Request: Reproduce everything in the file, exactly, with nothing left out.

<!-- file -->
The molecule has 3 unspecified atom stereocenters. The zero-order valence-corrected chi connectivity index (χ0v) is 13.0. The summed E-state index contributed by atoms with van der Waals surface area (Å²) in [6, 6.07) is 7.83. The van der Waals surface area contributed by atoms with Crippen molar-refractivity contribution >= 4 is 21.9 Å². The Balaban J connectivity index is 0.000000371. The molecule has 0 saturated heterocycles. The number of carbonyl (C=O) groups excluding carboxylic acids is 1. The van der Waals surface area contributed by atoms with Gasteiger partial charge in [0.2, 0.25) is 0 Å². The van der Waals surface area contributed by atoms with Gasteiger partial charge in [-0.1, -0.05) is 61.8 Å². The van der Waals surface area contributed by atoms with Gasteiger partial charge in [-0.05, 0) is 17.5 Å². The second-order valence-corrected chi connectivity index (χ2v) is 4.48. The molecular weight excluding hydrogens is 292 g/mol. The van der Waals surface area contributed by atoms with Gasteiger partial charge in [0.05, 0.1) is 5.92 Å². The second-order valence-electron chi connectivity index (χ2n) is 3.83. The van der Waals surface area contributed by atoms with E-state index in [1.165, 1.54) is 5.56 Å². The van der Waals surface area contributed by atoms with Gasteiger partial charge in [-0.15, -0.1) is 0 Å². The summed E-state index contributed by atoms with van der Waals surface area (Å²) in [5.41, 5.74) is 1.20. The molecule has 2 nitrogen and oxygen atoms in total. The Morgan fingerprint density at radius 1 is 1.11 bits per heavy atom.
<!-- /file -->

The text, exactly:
The molecule has 3 unspecified atom stereocenters. The zero-order valence-corrected chi connectivity index (χ0v) is 13.0. The summed E-state index contributed by atoms with van der Waals surface area (Å²) in [6, 6.07) is 7.83. The van der Waals surface area contributed by atoms with Crippen molar-refractivity contribution >= 4 is 21.9 Å². The Balaban J connectivity index is 0.000000371. The molecule has 0 saturated heterocycles. The number of carbonyl (C=O) groups excluding carboxylic acids is 1. The van der Waals surface area contributed by atoms with Gasteiger partial charge in [0.2, 0.25) is 0 Å². The van der Waals surface area contributed by atoms with Gasteiger partial charge in [-0.1, -0.05) is 61.8 Å². The van der Waals surface area contributed by atoms with Gasteiger partial charge in [-0.05, 0) is 17.5 Å². The second-order valence-corrected chi connectivity index (χ2v) is 4.48. The molecular weight excluding hydrogens is 292 g/mol. The van der Waals surface area contributed by atoms with Gasteiger partial charge in [0.05, 0.1) is 5.92 Å². The second-order valence-electron chi connectivity index (χ2n) is 3.83. The van der Waals surface area contributed by atoms with E-state index in [1.165, 1.54) is 5.56 Å². The van der Waals surface area contributed by atoms with Gasteiger partial charge in [-0.15, -0.1) is 0 Å². The summed E-state index contributed by atoms with van der Waals surface area (Å²) in [5.41, 5.74) is 1.20. The molecule has 2 nitrogen and oxygen atoms in total. The Morgan fingerprint density at radius 1 is 1.11 bits per heavy atom.